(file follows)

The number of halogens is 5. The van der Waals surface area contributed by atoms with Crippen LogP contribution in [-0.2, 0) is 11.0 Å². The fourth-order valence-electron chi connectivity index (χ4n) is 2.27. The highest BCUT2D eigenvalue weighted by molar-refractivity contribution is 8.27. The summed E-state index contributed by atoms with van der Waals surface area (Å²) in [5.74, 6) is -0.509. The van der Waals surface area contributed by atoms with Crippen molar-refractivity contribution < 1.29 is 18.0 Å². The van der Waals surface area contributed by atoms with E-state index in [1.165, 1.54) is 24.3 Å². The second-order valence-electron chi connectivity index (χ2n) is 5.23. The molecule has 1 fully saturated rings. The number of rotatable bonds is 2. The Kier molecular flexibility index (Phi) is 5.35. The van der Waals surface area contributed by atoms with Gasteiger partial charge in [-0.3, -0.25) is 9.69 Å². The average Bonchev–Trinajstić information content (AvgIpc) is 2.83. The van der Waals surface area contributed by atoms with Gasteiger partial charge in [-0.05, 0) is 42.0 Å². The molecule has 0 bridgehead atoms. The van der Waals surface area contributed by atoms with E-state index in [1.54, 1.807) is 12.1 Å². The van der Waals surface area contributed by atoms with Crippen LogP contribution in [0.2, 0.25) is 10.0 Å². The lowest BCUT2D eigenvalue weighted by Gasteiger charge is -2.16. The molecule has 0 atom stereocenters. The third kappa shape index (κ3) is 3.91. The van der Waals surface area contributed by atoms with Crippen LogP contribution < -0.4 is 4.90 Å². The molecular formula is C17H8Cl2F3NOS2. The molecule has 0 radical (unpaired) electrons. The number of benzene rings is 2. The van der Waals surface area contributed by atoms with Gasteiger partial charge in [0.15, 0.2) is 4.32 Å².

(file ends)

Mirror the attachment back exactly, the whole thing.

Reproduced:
The number of halogens is 5. The van der Waals surface area contributed by atoms with Crippen LogP contribution in [-0.2, 0) is 11.0 Å². The fourth-order valence-electron chi connectivity index (χ4n) is 2.27. The highest BCUT2D eigenvalue weighted by molar-refractivity contribution is 8.27. The summed E-state index contributed by atoms with van der Waals surface area (Å²) in [5.74, 6) is -0.509. The van der Waals surface area contributed by atoms with Crippen molar-refractivity contribution < 1.29 is 18.0 Å². The van der Waals surface area contributed by atoms with E-state index in [1.165, 1.54) is 24.3 Å². The second-order valence-electron chi connectivity index (χ2n) is 5.23. The molecule has 1 fully saturated rings. The number of rotatable bonds is 2. The Kier molecular flexibility index (Phi) is 5.35. The van der Waals surface area contributed by atoms with Gasteiger partial charge in [-0.3, -0.25) is 9.69 Å². The average Bonchev–Trinajstić information content (AvgIpc) is 2.83. The van der Waals surface area contributed by atoms with Gasteiger partial charge in [-0.05, 0) is 42.0 Å². The molecule has 0 bridgehead atoms. The van der Waals surface area contributed by atoms with E-state index in [1.54, 1.807) is 12.1 Å². The van der Waals surface area contributed by atoms with Crippen LogP contribution in [0.2, 0.25) is 10.0 Å². The lowest BCUT2D eigenvalue weighted by Gasteiger charge is -2.16. The molecule has 0 atom stereocenters. The third kappa shape index (κ3) is 3.91. The van der Waals surface area contributed by atoms with Crippen LogP contribution < -0.4 is 4.90 Å². The molecular formula is C17H8Cl2F3NOS2. The molecule has 0 radical (unpaired) electrons. The number of benzene rings is 2. The van der Waals surface area contributed by atoms with Gasteiger partial charge in [0.15, 0.2) is 4.32 Å².